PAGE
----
When he was still in high school, the San Francisco Seals paid Ferris Fain $200 a month to play for them. Because it was against the rules, Fain was paid cash off the books, and the Seals required that the teenager not play football so he wouldn’t get injured. He was a tough kid already at 17 years old, a drinker and a fighter if someone looked at him sideways, but he could hit a baseball.
Fain played for Lefty O’Doul with San Francisco where he harnessed his exuberant energy to become one of the most aggressive defensive players on the west coast. The young Fain lacked self-control, and he would often range far to his right to field balls in the middle of the infield. O’Doul called him the equal of Hal Chase with the glove.
After serving three years in the Army Air Force in World War II, where he had an opportunity to play on a service team with Joe DiMaggio and other big league stars, Fain returned to professional baseball a much improved player. He was signed by the Philadelphia A’s and made his big league debut on Opening Day in 1947. He batted .291 as a 26-year old rookie and quickly became one of the tougher outs in the league. His on-base percentage was over .400 in each of his first seven years in the majors.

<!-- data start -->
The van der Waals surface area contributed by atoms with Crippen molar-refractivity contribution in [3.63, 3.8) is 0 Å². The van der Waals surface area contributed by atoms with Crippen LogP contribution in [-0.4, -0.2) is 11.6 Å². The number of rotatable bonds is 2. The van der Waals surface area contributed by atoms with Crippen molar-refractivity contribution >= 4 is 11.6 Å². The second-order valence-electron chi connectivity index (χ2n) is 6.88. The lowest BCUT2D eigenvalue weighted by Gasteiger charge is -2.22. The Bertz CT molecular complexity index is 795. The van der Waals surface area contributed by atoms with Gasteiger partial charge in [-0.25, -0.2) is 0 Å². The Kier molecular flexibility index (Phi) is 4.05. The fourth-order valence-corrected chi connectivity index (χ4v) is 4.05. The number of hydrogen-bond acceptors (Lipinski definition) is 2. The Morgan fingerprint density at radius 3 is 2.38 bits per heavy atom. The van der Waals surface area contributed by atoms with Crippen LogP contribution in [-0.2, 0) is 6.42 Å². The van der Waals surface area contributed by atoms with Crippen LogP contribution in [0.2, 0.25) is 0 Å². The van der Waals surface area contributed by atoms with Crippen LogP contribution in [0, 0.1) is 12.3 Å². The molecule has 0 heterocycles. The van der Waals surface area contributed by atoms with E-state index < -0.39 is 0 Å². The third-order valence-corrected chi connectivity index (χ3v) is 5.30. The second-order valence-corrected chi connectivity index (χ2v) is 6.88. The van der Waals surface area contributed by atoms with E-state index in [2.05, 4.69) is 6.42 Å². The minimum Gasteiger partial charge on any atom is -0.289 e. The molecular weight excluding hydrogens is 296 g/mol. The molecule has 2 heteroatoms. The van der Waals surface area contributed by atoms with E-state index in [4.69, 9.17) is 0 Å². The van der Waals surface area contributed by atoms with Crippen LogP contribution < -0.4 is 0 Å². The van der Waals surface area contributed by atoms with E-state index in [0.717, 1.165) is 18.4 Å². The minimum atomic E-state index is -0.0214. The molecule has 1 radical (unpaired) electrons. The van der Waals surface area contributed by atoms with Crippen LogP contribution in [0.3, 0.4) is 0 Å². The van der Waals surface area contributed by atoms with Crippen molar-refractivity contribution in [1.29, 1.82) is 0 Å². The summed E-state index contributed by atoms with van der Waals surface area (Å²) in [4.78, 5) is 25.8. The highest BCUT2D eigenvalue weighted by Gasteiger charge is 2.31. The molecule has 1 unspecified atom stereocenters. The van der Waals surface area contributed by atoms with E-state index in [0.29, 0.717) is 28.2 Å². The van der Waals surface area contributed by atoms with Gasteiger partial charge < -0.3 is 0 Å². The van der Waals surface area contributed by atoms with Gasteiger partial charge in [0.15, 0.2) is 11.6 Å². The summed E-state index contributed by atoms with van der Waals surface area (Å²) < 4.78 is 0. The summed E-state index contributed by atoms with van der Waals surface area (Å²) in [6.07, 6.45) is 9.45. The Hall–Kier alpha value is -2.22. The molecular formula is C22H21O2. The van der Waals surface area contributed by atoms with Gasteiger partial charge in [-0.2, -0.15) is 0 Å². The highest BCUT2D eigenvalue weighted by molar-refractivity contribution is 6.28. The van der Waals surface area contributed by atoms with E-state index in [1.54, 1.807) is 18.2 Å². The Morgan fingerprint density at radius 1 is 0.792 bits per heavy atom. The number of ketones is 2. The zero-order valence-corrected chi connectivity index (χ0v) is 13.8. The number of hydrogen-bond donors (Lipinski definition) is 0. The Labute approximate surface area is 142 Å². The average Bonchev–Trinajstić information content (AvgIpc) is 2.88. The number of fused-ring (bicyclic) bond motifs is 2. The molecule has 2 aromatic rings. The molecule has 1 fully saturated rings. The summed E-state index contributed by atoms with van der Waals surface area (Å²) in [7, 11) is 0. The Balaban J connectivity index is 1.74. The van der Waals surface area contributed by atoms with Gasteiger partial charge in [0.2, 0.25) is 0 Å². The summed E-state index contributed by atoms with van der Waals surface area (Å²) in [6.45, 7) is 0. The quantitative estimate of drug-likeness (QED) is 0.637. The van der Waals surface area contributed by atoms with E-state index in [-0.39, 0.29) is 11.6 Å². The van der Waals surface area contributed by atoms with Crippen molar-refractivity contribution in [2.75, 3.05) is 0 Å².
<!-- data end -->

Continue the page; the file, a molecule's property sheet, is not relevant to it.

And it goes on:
He won two batting titles, one of them when Ted Williams was flying planes in Korea, so maybe there should be an asterisk on that one. Fain hit .344 in 1951, and .327 in 1952, averaging 92 walks and just 23 strikeouts in those two seasons. Ol’ Burrhead was a smart hitter with a quick bat, sort of like a left-handed Carney Lansford, or similar to Hal Morris, whose career also ended due to knee injuries.
Fain didn’t retire as much as he simply faded out of the game. He constantly barked about his salary, fighting team owners for more money every winter. He complained about playing on losing teams, and he got into more than his share of fights on and off the field. Fain was a heavy drinker, a lover of whiskey. He basically bitched and boozed his way out of professional baseball. He hoped to become a manager, but no team would entrust their lineup card to him. His name popped up in the newspapers in the 1980s when the 67-year old was arrested for growing more than 400 marijuana plants in California. Fain served 18 months in prison. He died in 2001, the most anonymous two-time batting champion in history.
Fain and Mike Hargrove are the only first basemen ranked in the Top 100 First Basemen of All-Time who played after World War II and averaged fewer than ten home runs per season. Both men hit from the left side and were high-average contact hitters who walked a hell of a lot. To further cement their connection: both men were born in Texas, played for mediocre teams almost every year, and both men hit precisely .290 for their careers.